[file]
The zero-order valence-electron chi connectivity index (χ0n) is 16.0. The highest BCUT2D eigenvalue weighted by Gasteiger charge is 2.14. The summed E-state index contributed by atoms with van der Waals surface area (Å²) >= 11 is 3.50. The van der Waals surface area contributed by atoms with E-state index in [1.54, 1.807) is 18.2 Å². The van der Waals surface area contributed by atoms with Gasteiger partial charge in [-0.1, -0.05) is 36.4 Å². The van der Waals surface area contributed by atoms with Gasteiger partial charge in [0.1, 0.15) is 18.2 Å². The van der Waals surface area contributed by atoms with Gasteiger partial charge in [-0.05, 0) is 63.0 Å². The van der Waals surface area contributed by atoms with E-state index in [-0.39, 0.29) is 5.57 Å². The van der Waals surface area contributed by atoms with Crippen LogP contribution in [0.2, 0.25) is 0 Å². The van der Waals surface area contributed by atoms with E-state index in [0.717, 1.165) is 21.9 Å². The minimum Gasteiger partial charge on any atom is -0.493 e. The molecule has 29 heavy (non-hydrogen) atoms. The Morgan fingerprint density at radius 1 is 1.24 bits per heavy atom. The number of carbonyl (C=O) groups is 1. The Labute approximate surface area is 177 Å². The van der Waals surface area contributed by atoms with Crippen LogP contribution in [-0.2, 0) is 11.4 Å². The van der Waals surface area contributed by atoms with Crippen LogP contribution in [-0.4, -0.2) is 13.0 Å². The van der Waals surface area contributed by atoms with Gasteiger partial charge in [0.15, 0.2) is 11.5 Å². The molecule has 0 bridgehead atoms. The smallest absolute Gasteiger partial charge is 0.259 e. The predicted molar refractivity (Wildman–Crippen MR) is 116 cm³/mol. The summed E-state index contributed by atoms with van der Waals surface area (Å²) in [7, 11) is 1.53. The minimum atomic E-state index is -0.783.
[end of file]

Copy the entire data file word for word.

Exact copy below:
The zero-order valence-electron chi connectivity index (χ0n) is 16.0. The highest BCUT2D eigenvalue weighted by Gasteiger charge is 2.14. The summed E-state index contributed by atoms with van der Waals surface area (Å²) >= 11 is 3.50. The van der Waals surface area contributed by atoms with E-state index in [1.54, 1.807) is 18.2 Å². The van der Waals surface area contributed by atoms with Gasteiger partial charge in [-0.1, -0.05) is 36.4 Å². The van der Waals surface area contributed by atoms with Gasteiger partial charge in [0.1, 0.15) is 18.2 Å². The van der Waals surface area contributed by atoms with Gasteiger partial charge in [-0.05, 0) is 63.0 Å². The van der Waals surface area contributed by atoms with E-state index in [-0.39, 0.29) is 5.57 Å². The van der Waals surface area contributed by atoms with Crippen LogP contribution in [0.2, 0.25) is 0 Å². The van der Waals surface area contributed by atoms with E-state index in [0.717, 1.165) is 21.9 Å². The minimum Gasteiger partial charge on any atom is -0.493 e. The molecule has 29 heavy (non-hydrogen) atoms. The Morgan fingerprint density at radius 1 is 1.24 bits per heavy atom. The number of carbonyl (C=O) groups is 1. The Labute approximate surface area is 177 Å². The van der Waals surface area contributed by atoms with Crippen LogP contribution in [-0.2, 0) is 11.4 Å². The van der Waals surface area contributed by atoms with Crippen LogP contribution in [-0.4, -0.2) is 13.0 Å². The van der Waals surface area contributed by atoms with Gasteiger partial charge in [0.15, 0.2) is 11.5 Å². The molecule has 0 bridgehead atoms. The smallest absolute Gasteiger partial charge is 0.259 e. The predicted molar refractivity (Wildman–Crippen MR) is 116 cm³/mol. The summed E-state index contributed by atoms with van der Waals surface area (Å²) in [7, 11) is 1.53. The minimum atomic E-state index is -0.783.